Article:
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Contagion and Volatility with Imperfect Credit Markets

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  • Pierre-Richard Agenor
  • Joshua Aizenman

Abstract

This paper interprets contagion effects as a perceived increase (triggered by events occurring elsewhere) in the volatility of aggregate shocks impinging on the domestic economy. The implications of this approach are analyzed in a model with two types of credit market imperfections: domestic banks borrow at a premium on world capital markets, and domestic producers (whose demand for credit results from working capital needs) borrow at a premium from domestic banks which possess comparative advantage in monitoring the behavior of domestic agents. Financial intermediation spreads are shown to be determined by a markup that compensates for the expected cost of contract enforcement and state verification and for the expected revenue lost in adverse states of nature. Higher volatility of producers' productivity shocks increases both financial spreads and the producers' cost of capital, resulting in lower employment and higher incidence of default. The welfare effects of volatility are non-linear. Higher volatility does not impose any welfare cost for countries characterized by relatively low volatility and efficient financial intermediation. The adverse welfare effects are large (small) for countries that are at the threshold of full integration with international capital markets (close to financial autarky), that is, countries characterized by a relatively low (high) probability of default.

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Bibliographic Info

Paper provided by National Bureau of Economic Research, Inc in its series NBER Working Papers with number 6080.

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Date of creation: Jul 1997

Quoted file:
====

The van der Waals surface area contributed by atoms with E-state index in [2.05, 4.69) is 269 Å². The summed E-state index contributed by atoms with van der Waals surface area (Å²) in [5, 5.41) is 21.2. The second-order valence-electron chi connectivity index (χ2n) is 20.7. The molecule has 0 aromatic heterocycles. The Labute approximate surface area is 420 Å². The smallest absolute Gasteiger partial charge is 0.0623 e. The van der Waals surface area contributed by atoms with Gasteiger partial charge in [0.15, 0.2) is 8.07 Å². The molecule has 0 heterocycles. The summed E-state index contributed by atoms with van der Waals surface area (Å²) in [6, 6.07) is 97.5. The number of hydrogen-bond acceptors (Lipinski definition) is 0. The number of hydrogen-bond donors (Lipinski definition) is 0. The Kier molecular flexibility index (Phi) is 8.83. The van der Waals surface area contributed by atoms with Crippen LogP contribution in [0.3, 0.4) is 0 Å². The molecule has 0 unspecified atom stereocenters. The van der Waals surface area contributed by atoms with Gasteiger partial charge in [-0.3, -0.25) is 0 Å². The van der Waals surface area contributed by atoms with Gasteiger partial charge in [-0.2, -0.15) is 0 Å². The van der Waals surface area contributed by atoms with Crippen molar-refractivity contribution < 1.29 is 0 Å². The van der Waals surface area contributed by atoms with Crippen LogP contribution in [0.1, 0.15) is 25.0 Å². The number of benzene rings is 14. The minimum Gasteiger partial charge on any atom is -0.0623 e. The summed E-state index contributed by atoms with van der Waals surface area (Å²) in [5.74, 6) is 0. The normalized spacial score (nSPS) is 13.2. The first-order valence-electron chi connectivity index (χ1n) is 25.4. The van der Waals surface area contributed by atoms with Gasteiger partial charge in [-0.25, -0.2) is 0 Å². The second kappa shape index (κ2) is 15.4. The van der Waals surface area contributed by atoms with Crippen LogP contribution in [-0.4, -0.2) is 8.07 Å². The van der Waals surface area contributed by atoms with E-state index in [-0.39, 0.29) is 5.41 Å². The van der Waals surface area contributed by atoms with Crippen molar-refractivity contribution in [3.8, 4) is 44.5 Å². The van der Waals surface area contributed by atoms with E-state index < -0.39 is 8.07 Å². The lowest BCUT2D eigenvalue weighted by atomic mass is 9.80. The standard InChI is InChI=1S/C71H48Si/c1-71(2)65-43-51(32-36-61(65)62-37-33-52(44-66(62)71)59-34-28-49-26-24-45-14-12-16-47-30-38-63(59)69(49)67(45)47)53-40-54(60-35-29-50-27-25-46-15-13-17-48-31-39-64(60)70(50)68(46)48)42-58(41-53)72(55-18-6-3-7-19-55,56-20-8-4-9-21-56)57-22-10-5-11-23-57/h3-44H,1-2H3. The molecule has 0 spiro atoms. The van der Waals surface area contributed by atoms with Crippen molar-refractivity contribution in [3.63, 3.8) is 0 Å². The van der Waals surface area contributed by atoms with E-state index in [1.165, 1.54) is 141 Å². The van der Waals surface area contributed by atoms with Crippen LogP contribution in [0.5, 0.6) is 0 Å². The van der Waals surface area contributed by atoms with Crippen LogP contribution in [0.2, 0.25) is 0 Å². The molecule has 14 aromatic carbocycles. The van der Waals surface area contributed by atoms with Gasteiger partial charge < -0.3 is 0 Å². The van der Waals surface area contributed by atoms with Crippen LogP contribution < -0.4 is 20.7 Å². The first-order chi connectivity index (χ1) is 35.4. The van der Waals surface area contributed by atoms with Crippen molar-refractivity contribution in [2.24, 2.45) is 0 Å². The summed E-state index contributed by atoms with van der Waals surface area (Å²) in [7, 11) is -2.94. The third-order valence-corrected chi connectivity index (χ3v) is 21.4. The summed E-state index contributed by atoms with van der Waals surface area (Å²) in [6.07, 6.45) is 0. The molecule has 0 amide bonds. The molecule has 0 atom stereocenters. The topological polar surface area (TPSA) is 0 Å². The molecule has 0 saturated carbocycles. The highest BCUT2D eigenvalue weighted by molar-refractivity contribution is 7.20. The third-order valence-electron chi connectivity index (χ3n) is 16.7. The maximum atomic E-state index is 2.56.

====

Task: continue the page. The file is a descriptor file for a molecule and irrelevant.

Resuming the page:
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Publication status: published as IMF Staff Papers (June 1998): 207-235.
Handle: RePEc:nbr:nberwo:6080

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  1. Martin Uribe, 1996. "The Tequila effect: theory and evidence from Argentina," International Finance Discussion Papers, Board of Governors of the Federal Reserve System (U.S.) 552, Board of Governors of the Federal Reserve System (U.S.).
  2. Robert Townsend, 1979. "Optimal contracts and competitive markets with costly state verification," Staff Report, Federal Reserve Bank of Minneapolis 45, Federal Reserve Bank of Minneapolis.
  3. Joshua Aizenman & Michael Gavin & Ricardo Hausmann, 2001. "Optimal tax and debt policy with endogenously imperfect creditworthiness," The Journal of International Trade & Economic Development, Taylor & Francis Journals, Taylor & Francis Journals, vol. 9(4), pages 367-395.
  4. Jaffee, Dwight & Stiglitz, Joseph, 1990. "Credit rationing," Handbook of Monetary Economics, Elsevier, in: B. M. Friedman & F. H. Hahn (ed.), Handbook of Monetary Economics, edition 1, volume 2, chapter 16, pages 837-888 Elsevier.
  5. Ilan Goldfajn & Rodrigo Valdés, 1997. "Balance of Payments Crises and Capital Flows: The Role of Liquidity," Working Papers Central Bank of Chile, Central Bank of Chile 11, Central Bank of Chile.
  6. Luis Catão, 1997. "Bank Credit in Argentina in the Aftermath of the Mexican Crisis," IMF Working Papers 97/32, International Monetary Fund.
  7. Calvo, Guillermo A. & Kaminsky, Graciela L., 1991. "Debt relief and debt rescheduling : The optimal-contract approach," Journal of Development Economics, Elsevier, Elsevier, vol. 36(1), pages 5-36, July.
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